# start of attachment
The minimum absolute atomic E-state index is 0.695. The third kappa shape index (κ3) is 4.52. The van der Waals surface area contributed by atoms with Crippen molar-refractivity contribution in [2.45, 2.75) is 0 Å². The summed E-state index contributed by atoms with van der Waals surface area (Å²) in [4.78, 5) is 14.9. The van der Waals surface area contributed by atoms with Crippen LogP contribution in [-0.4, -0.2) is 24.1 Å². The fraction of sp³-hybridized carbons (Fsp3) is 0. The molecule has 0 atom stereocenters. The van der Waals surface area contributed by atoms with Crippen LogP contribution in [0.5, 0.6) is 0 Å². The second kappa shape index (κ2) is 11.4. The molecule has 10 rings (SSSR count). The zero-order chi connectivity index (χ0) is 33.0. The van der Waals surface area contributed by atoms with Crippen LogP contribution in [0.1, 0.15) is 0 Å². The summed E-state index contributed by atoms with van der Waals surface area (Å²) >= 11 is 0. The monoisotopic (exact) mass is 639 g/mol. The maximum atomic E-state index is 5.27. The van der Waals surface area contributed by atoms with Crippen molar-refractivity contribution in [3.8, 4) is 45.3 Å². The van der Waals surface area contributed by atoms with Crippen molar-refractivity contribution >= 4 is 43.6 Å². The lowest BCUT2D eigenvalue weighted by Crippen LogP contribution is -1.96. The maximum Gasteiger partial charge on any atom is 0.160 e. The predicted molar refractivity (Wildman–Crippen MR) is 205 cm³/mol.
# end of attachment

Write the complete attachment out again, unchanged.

The minimum absolute atomic E-state index is 0.695. The third kappa shape index (κ3) is 4.52. The van der Waals surface area contributed by atoms with Crippen molar-refractivity contribution in [2.45, 2.75) is 0 Å². The summed E-state index contributed by atoms with van der Waals surface area (Å²) in [4.78, 5) is 14.9. The van der Waals surface area contributed by atoms with Crippen LogP contribution in [-0.4, -0.2) is 24.1 Å². The fraction of sp³-hybridized carbons (Fsp3) is 0. The molecule has 0 atom stereocenters. The van der Waals surface area contributed by atoms with Crippen LogP contribution in [0.5, 0.6) is 0 Å². The second kappa shape index (κ2) is 11.4. The molecule has 10 rings (SSSR count). The zero-order chi connectivity index (χ0) is 33.0. The van der Waals surface area contributed by atoms with Crippen LogP contribution in [0.1, 0.15) is 0 Å². The summed E-state index contributed by atoms with van der Waals surface area (Å²) >= 11 is 0. The monoisotopic (exact) mass is 639 g/mol. The maximum atomic E-state index is 5.27. The van der Waals surface area contributed by atoms with Crippen molar-refractivity contribution in [3.8, 4) is 45.3 Å². The van der Waals surface area contributed by atoms with Crippen molar-refractivity contribution >= 4 is 43.6 Å². The lowest BCUT2D eigenvalue weighted by Crippen LogP contribution is -1.96. The maximum Gasteiger partial charge on any atom is 0.160 e. The predicted molar refractivity (Wildman–Crippen MR) is 205 cm³/mol.